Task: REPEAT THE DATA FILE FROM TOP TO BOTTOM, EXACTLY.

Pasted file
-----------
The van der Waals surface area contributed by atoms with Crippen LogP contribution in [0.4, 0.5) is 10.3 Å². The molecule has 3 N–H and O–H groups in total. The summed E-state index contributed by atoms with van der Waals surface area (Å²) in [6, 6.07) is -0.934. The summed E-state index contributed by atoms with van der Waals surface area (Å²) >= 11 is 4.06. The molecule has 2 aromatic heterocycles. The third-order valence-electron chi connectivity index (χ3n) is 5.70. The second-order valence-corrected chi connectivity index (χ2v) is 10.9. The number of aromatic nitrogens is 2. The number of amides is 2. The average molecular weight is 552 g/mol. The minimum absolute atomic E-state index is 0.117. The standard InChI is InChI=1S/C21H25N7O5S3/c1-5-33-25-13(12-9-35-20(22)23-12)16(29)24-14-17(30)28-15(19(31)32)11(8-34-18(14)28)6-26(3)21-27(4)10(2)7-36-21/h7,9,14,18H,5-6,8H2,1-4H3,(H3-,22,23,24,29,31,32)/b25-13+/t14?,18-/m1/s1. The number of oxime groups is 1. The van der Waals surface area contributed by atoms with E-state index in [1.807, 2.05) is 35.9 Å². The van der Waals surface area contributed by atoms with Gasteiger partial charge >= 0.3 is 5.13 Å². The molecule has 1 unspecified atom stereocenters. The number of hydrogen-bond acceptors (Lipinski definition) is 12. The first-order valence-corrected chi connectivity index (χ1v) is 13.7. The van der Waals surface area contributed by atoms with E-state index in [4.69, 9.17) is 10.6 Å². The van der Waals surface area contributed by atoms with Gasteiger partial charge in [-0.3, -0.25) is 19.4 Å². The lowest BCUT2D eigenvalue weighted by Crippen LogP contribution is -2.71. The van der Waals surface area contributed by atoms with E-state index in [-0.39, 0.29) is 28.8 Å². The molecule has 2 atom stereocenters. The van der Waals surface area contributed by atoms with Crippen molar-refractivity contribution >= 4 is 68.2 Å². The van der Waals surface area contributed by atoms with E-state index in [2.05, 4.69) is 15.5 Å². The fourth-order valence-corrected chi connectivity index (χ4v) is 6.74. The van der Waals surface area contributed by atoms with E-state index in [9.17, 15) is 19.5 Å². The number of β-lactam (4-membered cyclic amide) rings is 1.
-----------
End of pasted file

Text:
The van der Waals surface area contributed by atoms with Crippen LogP contribution in [0.4, 0.5) is 10.3 Å². The molecule has 3 N–H and O–H groups in total. The summed E-state index contributed by atoms with van der Waals surface area (Å²) in [6, 6.07) is -0.934. The summed E-state index contributed by atoms with van der Waals surface area (Å²) >= 11 is 4.06. The molecule has 2 aromatic heterocycles. The third-order valence-electron chi connectivity index (χ3n) is 5.70. The second-order valence-corrected chi connectivity index (χ2v) is 10.9. The number of aromatic nitrogens is 2. The number of amides is 2. The average molecular weight is 552 g/mol. The minimum absolute atomic E-state index is 0.117. The standard InChI is InChI=1S/C21H25N7O5S3/c1-5-33-25-13(12-9-35-20(22)23-12)16(29)24-14-17(30)28-15(19(31)32)11(8-34-18(14)28)6-26(3)21-27(4)10(2)7-36-21/h7,9,14,18H,5-6,8H2,1-4H3,(H3-,22,23,24,29,31,32)/b25-13+/t14?,18-/m1/s1. The number of oxime groups is 1. The van der Waals surface area contributed by atoms with E-state index in [1.807, 2.05) is 35.9 Å². The van der Waals surface area contributed by atoms with Gasteiger partial charge >= 0.3 is 5.13 Å². The molecule has 1 unspecified atom stereocenters. The number of hydrogen-bond acceptors (Lipinski definition) is 12. The first-order valence-corrected chi connectivity index (χ1v) is 13.7. The van der Waals surface area contributed by atoms with E-state index in [4.69, 9.17) is 10.6 Å². The van der Waals surface area contributed by atoms with Gasteiger partial charge in [-0.3, -0.25) is 19.4 Å². The lowest BCUT2D eigenvalue weighted by Crippen LogP contribution is -2.71. The van der Waals surface area contributed by atoms with E-state index in [-0.39, 0.29) is 28.8 Å². The molecule has 2 atom stereocenters. The van der Waals surface area contributed by atoms with Crippen molar-refractivity contribution >= 4 is 68.2 Å². The van der Waals surface area contributed by atoms with E-state index in [2.05, 4.69) is 15.5 Å². The fourth-order valence-corrected chi connectivity index (χ4v) is 6.74. The van der Waals surface area contributed by atoms with E-state index in [9.17, 15) is 19.5 Å². The number of β-lactam (4-membered cyclic amide) rings is 1.